Increased demand around the world leads to record prices
The biggest U.S. coal miners are seeing soaring revenues as global demand for the dirtiest fossil fuel drives prices to record highs. Peabody Energy Corp., the biggest U.S. coal producer, saw second-quarter sales jump 83% to $1.32 billion, the most since 2018, the company said in a statement late last week. Arch Resources Inc. reported revenue of $1.13 billion, more than double the total from a year earlier and the most since 2011.
The results come a day after U.S. lawmakers announced a breakthrough spending deal that includes $370 billion to fight climate change, but also calls for increased lease sales on federal land for oil and gas drilling. Senator Joe Manchin, a democrat from coal-heavy West Virginia, had been a holdout in the protracted negotiations. Peabody said the gains in the quarter were “due to higher realized prices in every segment.” U.S. miners are facing strong domestic demand and increasing exports, with revenue bolstered by prices that have reached record highs in the U.S., Europe and Asia.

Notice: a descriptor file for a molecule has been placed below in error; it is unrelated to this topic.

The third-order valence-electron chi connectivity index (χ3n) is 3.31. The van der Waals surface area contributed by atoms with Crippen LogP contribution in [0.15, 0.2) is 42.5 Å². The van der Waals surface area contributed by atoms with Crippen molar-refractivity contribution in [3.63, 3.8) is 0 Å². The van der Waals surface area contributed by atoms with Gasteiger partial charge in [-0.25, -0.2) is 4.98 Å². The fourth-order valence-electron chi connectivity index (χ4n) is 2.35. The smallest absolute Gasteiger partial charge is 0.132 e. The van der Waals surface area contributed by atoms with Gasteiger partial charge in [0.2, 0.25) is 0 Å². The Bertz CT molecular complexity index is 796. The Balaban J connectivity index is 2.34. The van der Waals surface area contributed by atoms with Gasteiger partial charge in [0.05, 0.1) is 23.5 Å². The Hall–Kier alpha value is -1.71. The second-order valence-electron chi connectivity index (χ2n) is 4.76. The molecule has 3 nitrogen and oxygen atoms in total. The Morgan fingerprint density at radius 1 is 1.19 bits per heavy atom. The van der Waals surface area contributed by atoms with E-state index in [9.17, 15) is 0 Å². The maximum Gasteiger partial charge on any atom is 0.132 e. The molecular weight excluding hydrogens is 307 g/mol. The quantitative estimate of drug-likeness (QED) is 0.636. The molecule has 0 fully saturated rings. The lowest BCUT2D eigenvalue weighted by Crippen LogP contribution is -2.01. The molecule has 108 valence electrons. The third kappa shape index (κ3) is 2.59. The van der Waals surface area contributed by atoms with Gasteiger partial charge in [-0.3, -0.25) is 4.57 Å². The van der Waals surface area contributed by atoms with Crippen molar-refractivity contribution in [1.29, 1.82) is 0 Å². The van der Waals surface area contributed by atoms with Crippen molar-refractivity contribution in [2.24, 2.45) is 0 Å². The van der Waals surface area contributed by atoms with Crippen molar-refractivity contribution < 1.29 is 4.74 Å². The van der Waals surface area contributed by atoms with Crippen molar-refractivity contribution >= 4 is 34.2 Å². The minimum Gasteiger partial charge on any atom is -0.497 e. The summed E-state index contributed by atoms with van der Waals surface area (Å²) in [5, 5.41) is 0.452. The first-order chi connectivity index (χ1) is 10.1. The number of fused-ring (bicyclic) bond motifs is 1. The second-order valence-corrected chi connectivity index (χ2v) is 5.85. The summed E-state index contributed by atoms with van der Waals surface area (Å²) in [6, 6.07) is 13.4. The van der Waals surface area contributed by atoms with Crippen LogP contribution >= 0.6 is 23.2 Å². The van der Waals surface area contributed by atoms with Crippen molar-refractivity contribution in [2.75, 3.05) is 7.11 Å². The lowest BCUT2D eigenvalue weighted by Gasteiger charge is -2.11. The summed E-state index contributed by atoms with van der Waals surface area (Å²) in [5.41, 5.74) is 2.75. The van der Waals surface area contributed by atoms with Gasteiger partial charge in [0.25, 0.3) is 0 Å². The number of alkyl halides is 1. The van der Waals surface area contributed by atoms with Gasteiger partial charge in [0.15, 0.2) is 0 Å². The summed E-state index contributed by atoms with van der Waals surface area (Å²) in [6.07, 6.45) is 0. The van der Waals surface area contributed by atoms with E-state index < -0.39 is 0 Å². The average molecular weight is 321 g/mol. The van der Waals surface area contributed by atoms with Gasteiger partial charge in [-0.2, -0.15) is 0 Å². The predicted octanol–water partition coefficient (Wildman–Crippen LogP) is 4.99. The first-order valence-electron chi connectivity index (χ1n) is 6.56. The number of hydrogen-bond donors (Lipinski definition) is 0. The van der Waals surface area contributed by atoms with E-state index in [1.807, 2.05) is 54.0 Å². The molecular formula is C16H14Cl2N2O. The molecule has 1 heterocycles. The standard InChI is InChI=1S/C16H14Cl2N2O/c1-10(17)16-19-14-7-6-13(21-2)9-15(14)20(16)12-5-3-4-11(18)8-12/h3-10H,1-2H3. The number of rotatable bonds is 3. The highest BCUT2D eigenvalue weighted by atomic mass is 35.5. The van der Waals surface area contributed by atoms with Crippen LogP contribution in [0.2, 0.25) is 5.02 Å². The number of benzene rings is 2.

A global energy crisis has boosted demand for fossil fuels around the world, driving up prices. Costly natural gas has spurred demand for coal, but limited supplies have meant surging prices. The trend that started almost a year ago got a huge boost after the war in Ukraine started in February, prompting nations to ban imports of Russian coal and further increasing demand from suppliers including Peabody and Arch.
The war in Europe is further driving up demand as Russia threatens to limit gas shipments to the region, prompting power producers to rely more heavily on coal. Global consumption this year is set to match a record set in 2013, according to the International Energy Agency.